Vertical profiles of (a) wind speed (u) (ms−1), (b) turbulence intensity (TI) (%) from the ZephIR lidar at SW mast on 04/20/2012 at 09:05 (red), 10:45 (blue) and 14:25 (green)
Figures are generally photos, graphs and static images that would be represented in traditional pdf publications.
Figure 5. Vertical profiles of (a) wind speed (u) (ms−1), (b) turbulence intensity (TI) (%) from the ZephIR lidar at SW mast on 04/20/2012 at 09:05 (red), 10:45 (blue) and 14:25 (green). Profile times are indicated in figure 4(a).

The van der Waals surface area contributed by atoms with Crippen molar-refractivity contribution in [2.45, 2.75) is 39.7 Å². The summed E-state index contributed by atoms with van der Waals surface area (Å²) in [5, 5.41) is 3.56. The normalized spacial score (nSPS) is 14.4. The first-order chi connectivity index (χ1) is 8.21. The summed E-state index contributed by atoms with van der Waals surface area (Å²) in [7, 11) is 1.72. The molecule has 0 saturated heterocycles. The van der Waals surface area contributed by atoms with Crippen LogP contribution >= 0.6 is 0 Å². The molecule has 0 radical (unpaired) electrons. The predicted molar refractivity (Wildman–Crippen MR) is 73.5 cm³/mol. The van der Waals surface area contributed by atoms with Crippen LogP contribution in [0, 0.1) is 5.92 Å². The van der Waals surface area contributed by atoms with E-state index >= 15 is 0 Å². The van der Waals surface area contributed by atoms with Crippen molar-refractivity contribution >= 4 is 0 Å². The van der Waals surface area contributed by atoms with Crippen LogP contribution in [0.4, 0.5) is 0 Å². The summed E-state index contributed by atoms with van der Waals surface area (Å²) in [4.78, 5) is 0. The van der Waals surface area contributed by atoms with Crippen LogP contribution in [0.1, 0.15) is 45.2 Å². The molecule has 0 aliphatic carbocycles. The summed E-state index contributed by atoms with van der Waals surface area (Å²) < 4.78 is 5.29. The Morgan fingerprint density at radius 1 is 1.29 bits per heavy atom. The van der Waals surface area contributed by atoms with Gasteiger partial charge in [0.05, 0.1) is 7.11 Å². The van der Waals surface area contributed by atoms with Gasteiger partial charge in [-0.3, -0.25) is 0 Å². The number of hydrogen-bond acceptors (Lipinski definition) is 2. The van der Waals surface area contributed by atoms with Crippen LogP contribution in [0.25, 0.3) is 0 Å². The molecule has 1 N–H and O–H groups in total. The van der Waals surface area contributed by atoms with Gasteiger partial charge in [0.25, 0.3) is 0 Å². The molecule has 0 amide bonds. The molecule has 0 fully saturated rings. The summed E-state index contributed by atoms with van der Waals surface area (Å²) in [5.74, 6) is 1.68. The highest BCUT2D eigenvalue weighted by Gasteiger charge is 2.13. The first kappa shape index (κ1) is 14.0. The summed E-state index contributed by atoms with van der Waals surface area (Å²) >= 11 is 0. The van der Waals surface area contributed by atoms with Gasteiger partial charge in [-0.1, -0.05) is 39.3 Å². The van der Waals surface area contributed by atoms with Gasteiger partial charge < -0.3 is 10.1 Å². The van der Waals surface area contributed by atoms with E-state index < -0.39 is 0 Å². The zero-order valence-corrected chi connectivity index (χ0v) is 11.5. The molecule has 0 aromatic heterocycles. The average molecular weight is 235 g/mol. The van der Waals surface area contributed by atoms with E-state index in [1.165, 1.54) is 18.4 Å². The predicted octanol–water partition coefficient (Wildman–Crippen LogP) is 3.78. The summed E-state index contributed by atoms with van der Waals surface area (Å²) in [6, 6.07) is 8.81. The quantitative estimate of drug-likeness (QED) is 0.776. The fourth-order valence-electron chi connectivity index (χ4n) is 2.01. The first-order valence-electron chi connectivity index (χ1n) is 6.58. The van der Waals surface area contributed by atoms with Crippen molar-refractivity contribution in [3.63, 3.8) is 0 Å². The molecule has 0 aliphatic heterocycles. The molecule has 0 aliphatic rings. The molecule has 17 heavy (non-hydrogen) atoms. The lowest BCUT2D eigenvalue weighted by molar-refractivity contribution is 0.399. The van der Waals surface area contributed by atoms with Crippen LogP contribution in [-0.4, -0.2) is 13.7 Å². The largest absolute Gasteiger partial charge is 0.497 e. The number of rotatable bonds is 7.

Observations of wakes from individual wind turbines and a multi-megawatt wind energy installation in the Midwestern US indicate that directly downstream of a turbine (at a distance of 190 m, or 2.4 rotor diameters (D)), there is a clear impact on wind speed and turbulence intensity (TI) throughout the rotor swept area. However, at a downwind distance of 2.1 km (26 D downstream of the closest wind turbine) the wake of the whole wind farm is not evident. There is no significant reduction of hub-height wind speed or increase in TI especially during daytime. Thus, in high turbulence regimes even very large wind installations may have only a modest impact on downstream flow fields. No impact is observable in daytime vertical potential temperature gradients at downwind distances of >2 km, but at night the presence of the wind farm does significantly decrease the vertical gradients of potential temperature (though the profile remains stably stratified), largely by increasing the temperature at 2 m.